Drama as Republicans decide 'fiscal cliff' fate
WASHINGTON DC, USA - Republicans Tuesday, January 1, stood on the brink of a vote to kill a deal to avert a US "fiscal cliff" budget calamity, a move that threatened shock waves in global markets and for the fragile US economy.
The deal to cut newly-raised taxes on most Americans and to make the rich pay the highest tax rates since Bill Clinton's 1990s presidency, passed the Senate in a dramatic moment of political theater two hours into 2013.
But hopes of a timely vote in the House of Representatives on Tuesday to nudge the deal into law were dashed as Republicans complained it did not include spending cuts to social programs that swell the deficit.
Some Republicans demanded in tense meetings with their leaders for the House to amend the Senate deal and send it back, a move that would be likely to effectively neutralize its chances of becoming law.
That would be a risky move as it could enrage voters as all Americans face new tax hikes that came into force at midnight and would also trigger $109 billion in automatic spending cuts that could cause a recession.
After a day of brinkmanship, House leaders came up with a two-pronged plan to navigate the often confusing ways of the US Congress, that could either see the Senate deal amended and squelched or could rescue it.
The plan would first see Republican leaders whip their caucus to see if there is a 217vote majority to pass and amend the Senate bill with additional spending cuts.
If it passes it would go back to the Senate, where some Democratic aides were already vowing to block the amended version.
Should it fail, Republican House Speaker John Boehner would bring up the original Senate bill which stands a good chance of passing as President Barack Obama's Democrats would likely join some Republicans for a majority.
"There's a growing sense that, you know... you do have to know when to hold them and when to fold them. We've been beaten in this fight," retiring Ohio Republican Congressman Steve LaTourette told CNN.
A failure to pass the Senate bill was likely to provoke turmoil in global markets and a prolongation of the so-called "fiscal cliff" crisis is projected by economists to tip the slowly recovering US economy back into recession.
Earlier, Boehner's coalition vented fury that the deal negotiated by the White House and top Senate Republicans had not contained spending cuts.
"We have to in some way address spending," Republican congressman Spencer Bachus said, confessing he would be "shocked" if the bill was not amended in the House to add spending cuts before being being sent back to the Senate.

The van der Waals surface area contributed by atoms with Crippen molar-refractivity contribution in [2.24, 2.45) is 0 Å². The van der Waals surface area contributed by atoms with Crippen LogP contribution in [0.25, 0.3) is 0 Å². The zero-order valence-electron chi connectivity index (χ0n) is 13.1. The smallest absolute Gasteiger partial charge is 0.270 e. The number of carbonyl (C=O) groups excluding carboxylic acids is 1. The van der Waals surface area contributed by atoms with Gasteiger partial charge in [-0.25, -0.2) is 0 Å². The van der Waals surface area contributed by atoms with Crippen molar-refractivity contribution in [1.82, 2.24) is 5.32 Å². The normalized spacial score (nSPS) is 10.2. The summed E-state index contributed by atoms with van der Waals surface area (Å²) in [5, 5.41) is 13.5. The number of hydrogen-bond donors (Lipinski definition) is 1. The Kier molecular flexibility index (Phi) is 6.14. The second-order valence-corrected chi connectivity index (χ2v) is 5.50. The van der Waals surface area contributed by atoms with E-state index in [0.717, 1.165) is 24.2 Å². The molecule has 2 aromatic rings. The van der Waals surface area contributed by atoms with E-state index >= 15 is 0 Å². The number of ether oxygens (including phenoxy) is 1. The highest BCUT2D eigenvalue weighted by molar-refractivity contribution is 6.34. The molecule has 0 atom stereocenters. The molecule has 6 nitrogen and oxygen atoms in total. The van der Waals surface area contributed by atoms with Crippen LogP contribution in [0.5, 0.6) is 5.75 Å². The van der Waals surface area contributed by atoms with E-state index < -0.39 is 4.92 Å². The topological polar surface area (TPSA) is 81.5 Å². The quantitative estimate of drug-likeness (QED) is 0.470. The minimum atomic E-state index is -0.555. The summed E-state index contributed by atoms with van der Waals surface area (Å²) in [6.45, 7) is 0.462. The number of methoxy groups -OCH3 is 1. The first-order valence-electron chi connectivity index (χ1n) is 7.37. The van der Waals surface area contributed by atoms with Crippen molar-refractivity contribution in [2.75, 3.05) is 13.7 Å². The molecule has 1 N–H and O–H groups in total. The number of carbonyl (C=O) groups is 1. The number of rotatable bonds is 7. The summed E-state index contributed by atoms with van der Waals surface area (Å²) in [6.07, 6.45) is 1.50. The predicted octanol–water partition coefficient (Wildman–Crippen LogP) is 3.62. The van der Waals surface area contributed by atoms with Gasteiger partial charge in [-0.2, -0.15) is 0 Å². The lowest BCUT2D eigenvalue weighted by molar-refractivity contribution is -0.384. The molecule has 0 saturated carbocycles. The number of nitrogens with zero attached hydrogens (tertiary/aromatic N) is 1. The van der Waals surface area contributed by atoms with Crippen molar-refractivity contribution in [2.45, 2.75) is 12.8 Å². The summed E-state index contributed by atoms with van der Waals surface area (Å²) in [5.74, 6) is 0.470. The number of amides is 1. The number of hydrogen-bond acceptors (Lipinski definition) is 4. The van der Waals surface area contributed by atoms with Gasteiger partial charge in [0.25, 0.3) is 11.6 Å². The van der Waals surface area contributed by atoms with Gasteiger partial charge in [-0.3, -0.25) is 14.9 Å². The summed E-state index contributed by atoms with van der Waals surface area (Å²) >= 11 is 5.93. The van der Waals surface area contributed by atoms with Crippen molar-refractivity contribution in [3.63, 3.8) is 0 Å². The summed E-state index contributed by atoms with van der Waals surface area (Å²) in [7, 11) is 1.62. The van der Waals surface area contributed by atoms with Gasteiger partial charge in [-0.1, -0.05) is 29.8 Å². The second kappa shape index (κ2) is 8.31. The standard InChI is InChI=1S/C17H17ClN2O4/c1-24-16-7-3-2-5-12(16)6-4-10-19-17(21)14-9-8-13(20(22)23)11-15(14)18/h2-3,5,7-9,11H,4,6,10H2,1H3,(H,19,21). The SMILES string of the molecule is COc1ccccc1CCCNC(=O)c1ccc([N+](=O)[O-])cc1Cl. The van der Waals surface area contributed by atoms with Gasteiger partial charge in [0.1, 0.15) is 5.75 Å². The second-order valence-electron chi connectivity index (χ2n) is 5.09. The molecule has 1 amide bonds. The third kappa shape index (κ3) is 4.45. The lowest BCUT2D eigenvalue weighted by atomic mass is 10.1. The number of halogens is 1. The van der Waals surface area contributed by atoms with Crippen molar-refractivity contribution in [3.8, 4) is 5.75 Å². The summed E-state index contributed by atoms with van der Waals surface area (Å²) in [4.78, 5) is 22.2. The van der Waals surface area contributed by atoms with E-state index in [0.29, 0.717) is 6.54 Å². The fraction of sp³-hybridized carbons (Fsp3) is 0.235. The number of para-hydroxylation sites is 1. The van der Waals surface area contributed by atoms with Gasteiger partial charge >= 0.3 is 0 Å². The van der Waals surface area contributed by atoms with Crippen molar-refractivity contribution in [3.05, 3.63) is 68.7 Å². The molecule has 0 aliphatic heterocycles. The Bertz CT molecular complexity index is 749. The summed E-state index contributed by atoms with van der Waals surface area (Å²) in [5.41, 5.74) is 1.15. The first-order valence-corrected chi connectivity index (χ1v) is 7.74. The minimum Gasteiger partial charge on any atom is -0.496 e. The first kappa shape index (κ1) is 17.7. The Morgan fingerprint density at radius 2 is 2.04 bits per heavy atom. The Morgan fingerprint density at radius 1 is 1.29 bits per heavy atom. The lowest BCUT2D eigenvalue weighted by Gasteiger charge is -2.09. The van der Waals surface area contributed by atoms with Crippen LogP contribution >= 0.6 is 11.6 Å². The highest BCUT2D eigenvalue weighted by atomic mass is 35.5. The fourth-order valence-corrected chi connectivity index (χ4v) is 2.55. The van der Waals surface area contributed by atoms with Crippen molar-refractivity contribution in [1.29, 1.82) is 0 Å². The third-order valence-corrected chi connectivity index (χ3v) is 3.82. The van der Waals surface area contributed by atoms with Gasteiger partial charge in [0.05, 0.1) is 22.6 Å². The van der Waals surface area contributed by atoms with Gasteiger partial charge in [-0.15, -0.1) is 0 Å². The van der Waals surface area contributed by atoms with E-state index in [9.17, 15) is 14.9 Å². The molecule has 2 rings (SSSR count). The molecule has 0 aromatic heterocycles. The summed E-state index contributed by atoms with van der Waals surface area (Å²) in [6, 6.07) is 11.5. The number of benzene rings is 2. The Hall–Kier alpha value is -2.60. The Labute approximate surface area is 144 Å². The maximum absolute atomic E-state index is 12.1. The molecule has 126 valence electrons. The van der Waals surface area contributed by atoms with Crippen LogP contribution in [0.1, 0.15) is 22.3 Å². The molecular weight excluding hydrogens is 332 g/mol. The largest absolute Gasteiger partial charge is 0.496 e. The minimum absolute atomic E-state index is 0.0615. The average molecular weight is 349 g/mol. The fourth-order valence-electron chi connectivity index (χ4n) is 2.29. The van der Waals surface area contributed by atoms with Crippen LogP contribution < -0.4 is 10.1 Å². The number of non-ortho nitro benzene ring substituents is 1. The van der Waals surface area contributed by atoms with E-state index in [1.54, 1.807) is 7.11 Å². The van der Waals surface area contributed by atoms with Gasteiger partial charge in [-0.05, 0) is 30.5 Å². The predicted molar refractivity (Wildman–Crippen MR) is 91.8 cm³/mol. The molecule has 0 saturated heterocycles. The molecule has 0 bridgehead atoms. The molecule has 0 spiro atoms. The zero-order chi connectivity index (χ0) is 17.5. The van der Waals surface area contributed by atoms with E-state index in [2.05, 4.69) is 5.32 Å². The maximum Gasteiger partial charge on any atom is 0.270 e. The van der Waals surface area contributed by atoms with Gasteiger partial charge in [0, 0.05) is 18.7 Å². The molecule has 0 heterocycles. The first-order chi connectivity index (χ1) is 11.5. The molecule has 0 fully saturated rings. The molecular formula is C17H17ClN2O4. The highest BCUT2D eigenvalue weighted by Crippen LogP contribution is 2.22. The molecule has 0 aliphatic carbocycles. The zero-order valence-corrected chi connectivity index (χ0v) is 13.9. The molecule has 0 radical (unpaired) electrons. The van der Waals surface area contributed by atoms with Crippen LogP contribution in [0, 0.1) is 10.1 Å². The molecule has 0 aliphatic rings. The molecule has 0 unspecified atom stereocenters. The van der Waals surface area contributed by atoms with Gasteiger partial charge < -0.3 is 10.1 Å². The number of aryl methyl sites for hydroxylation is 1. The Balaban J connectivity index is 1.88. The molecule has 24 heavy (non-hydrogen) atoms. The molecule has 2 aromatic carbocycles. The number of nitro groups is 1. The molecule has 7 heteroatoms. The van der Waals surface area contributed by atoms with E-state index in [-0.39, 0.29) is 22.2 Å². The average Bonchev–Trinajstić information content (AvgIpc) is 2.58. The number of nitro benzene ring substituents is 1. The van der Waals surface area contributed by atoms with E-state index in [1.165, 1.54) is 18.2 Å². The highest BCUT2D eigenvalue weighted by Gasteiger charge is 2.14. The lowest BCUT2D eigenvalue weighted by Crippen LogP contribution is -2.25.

One House Republican, Tim Huelskamp, said that the powerful number two Republican in the chamber Eric Cantor told a high stakes meeting of the party caucus that he was opposed to the bill.
"The principal reason is there are no spending cuts," said Huelskamp.
As the year turned, every American became liable to a tax hike with the expiry of rate cuts first passed under former president George W. Bush.
Huge spending cuts also were also kicking in across the US government in a combined $500 billion whack that experts fear could send the fragile economy tipping back into a job-killing recession.
The deal to avert the fiscal cliff agreed on Monday raised taxes only on households earning $450,000 a year and exempted anyone else.
It put off the spending cuts known as the sequester for two months, setting up another bitter political cliffhanger at the end of February.
If the legislation does pass the House unamended, it will represent a win for Obama as it raises taxes on the richest Americans in line with a reelection campaign promise albeit above an income threshold higher than he and other Democrats had wanted.
Obama issued a statement shortly after the 2:00 am (0700 GMT) Senate vote, urging House lawmakers to pass the bill "without delay."
The White House said the tax agreement was "a victory for middle-class families and the economy," and laid out the raft of measures contained in the legislation.
"For the first time in 20 years, Congress will have acted on a bipartisan basis to vote for significant new revenue," it said.
The deal also includes an end to a temporary two percent cut to payroll taxes for Social Security retirement savings meaning all Americans will pay a little more and changes to inheritance and investment taxes. - Rappler.com